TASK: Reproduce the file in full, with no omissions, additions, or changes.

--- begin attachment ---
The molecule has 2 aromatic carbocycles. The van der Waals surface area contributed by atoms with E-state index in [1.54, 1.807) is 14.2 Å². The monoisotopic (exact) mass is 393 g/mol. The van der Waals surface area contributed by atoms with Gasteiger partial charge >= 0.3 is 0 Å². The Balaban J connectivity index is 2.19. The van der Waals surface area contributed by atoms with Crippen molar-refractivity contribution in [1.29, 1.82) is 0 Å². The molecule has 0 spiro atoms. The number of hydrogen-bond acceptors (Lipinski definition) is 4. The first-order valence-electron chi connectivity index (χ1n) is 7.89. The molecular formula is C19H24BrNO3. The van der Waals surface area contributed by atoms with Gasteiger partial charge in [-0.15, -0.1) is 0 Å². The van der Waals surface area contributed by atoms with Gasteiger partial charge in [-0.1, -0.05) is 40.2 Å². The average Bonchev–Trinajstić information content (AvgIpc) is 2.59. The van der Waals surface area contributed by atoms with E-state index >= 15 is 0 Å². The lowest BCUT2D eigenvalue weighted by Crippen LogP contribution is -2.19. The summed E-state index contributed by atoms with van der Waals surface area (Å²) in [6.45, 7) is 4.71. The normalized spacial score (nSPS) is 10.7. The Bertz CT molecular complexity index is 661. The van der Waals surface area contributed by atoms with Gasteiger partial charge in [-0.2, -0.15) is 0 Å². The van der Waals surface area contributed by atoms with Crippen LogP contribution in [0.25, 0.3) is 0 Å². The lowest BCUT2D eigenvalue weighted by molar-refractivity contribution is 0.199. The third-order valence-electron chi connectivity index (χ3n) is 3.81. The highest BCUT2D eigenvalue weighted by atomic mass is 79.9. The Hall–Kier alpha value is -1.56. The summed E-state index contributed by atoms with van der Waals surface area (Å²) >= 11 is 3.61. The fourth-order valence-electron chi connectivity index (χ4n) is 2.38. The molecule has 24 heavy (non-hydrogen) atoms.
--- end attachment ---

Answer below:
The molecule has 2 aromatic carbocycles. The van der Waals surface area contributed by atoms with E-state index in [1.54, 1.807) is 14.2 Å². The monoisotopic (exact) mass is 393 g/mol. The van der Waals surface area contributed by atoms with Gasteiger partial charge >= 0.3 is 0 Å². The Balaban J connectivity index is 2.19. The van der Waals surface area contributed by atoms with Crippen molar-refractivity contribution in [1.29, 1.82) is 0 Å². The molecule has 0 spiro atoms. The number of hydrogen-bond acceptors (Lipinski definition) is 4. The first-order valence-electron chi connectivity index (χ1n) is 7.89. The molecular formula is C19H24BrNO3. The van der Waals surface area contributed by atoms with Gasteiger partial charge in [-0.15, -0.1) is 0 Å². The van der Waals surface area contributed by atoms with Gasteiger partial charge in [-0.1, -0.05) is 40.2 Å². The average Bonchev–Trinajstić information content (AvgIpc) is 2.59. The van der Waals surface area contributed by atoms with E-state index >= 15 is 0 Å². The lowest BCUT2D eigenvalue weighted by Crippen LogP contribution is -2.19. The summed E-state index contributed by atoms with van der Waals surface area (Å²) in [6.45, 7) is 4.71. The normalized spacial score (nSPS) is 10.7. The Bertz CT molecular complexity index is 661. The van der Waals surface area contributed by atoms with Gasteiger partial charge in [-0.2, -0.15) is 0 Å². The van der Waals surface area contributed by atoms with Crippen LogP contribution in [0.25, 0.3) is 0 Å². The lowest BCUT2D eigenvalue weighted by molar-refractivity contribution is 0.199. The third-order valence-electron chi connectivity index (χ3n) is 3.81. The highest BCUT2D eigenvalue weighted by atomic mass is 79.9. The Hall–Kier alpha value is -1.56. The summed E-state index contributed by atoms with van der Waals surface area (Å²) >= 11 is 3.61. The fourth-order valence-electron chi connectivity index (χ4n) is 2.38. The molecule has 24 heavy (non-hydrogen) atoms.